Wiltshire Community History
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Church of St. Edward, Winterbourne Dauntsey
The old church of St Edward was consecrated in 1326. When Sir Richard Colt Hoare visited in the 1830s he described it as 'a small plain building, formed of flint'. It was 52 feet long and 21 feet wide, and consisted of a nave, a chancel and a south porch.
In June 1867, during the period of demolition, the Salisbury Journal reported some interesting finds made by the workmen. A series of wall paintings were discovered beneath the plaster on the walls. The story told by these paintings began at the west end of the north wall and carried completely round the church. They covered the principal events in the life of Christ, ending with his resurrection at the north end of the west wall. The red and yellow colours were described in the paper as 'wonderfully fresh'. The writer believed the paintings to be of the same date as the church.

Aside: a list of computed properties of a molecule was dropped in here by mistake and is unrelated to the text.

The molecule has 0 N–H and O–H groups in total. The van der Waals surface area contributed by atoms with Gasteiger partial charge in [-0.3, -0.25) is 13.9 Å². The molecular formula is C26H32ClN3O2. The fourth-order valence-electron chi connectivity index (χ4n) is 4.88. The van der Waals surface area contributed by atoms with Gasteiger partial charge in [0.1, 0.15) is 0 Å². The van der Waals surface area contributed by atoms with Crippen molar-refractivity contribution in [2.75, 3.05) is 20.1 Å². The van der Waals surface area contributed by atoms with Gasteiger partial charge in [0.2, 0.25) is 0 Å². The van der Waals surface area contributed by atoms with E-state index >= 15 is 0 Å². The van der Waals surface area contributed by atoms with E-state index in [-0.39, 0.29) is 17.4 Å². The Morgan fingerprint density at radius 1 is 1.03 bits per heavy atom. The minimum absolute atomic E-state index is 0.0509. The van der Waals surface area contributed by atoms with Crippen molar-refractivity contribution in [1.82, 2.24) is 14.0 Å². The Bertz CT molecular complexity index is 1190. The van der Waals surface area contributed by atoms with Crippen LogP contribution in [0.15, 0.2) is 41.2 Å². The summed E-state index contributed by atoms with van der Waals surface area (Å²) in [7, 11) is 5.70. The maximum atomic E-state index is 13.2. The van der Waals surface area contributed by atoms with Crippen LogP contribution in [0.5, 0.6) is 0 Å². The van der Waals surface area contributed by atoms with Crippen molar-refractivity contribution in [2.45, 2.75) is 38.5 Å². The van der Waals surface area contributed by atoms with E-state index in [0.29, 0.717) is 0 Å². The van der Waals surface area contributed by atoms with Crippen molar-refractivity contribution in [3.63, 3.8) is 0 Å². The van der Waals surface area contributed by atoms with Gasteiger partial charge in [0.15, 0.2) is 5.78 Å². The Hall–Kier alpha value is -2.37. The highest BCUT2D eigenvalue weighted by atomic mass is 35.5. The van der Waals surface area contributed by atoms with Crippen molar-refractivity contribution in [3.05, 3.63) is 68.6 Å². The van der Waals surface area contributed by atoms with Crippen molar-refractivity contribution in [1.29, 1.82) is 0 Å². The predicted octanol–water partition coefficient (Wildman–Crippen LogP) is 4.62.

The church wardens' presentments do not survive for the years immediately prior to re-building, so we do not know for sure why the decision was taken to demolish the two churches. A possible reason was that the existing buildings were in need of major repair, and it would be more economic to build one new church to serve the adjoined communities than repair the two old ones.
During this period the Bishop gave permission for services to be held in the school.